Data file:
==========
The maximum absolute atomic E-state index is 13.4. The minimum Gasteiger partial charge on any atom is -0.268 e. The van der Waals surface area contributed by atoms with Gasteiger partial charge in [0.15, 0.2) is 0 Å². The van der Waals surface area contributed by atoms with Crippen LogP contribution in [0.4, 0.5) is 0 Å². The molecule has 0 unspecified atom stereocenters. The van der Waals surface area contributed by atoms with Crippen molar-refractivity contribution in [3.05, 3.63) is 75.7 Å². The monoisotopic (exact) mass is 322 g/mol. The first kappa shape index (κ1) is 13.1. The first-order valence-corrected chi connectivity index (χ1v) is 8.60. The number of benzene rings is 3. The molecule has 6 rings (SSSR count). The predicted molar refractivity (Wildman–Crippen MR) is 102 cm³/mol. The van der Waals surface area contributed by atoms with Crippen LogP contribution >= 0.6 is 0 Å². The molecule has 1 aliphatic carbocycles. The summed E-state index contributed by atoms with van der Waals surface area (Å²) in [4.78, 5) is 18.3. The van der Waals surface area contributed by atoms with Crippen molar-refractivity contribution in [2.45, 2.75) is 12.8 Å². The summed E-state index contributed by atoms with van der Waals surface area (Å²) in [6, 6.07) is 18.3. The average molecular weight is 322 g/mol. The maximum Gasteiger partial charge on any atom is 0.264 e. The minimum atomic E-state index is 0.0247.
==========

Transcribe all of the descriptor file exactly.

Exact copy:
The maximum absolute atomic E-state index is 13.4. The minimum Gasteiger partial charge on any atom is -0.268 e. The van der Waals surface area contributed by atoms with Gasteiger partial charge in [0.15, 0.2) is 0 Å². The van der Waals surface area contributed by atoms with Crippen LogP contribution in [0.4, 0.5) is 0 Å². The molecule has 0 unspecified atom stereocenters. The van der Waals surface area contributed by atoms with Crippen molar-refractivity contribution in [3.05, 3.63) is 75.7 Å². The monoisotopic (exact) mass is 322 g/mol. The first kappa shape index (κ1) is 13.1. The first-order valence-corrected chi connectivity index (χ1v) is 8.60. The number of benzene rings is 3. The molecule has 6 rings (SSSR count). The predicted molar refractivity (Wildman–Crippen MR) is 102 cm³/mol. The van der Waals surface area contributed by atoms with Crippen LogP contribution >= 0.6 is 0 Å². The molecule has 1 aliphatic carbocycles. The summed E-state index contributed by atoms with van der Waals surface area (Å²) in [4.78, 5) is 18.3. The van der Waals surface area contributed by atoms with Crippen molar-refractivity contribution in [2.45, 2.75) is 12.8 Å². The summed E-state index contributed by atoms with van der Waals surface area (Å²) in [6, 6.07) is 18.3. The average molecular weight is 322 g/mol. The maximum Gasteiger partial charge on any atom is 0.264 e. The minimum atomic E-state index is 0.0247.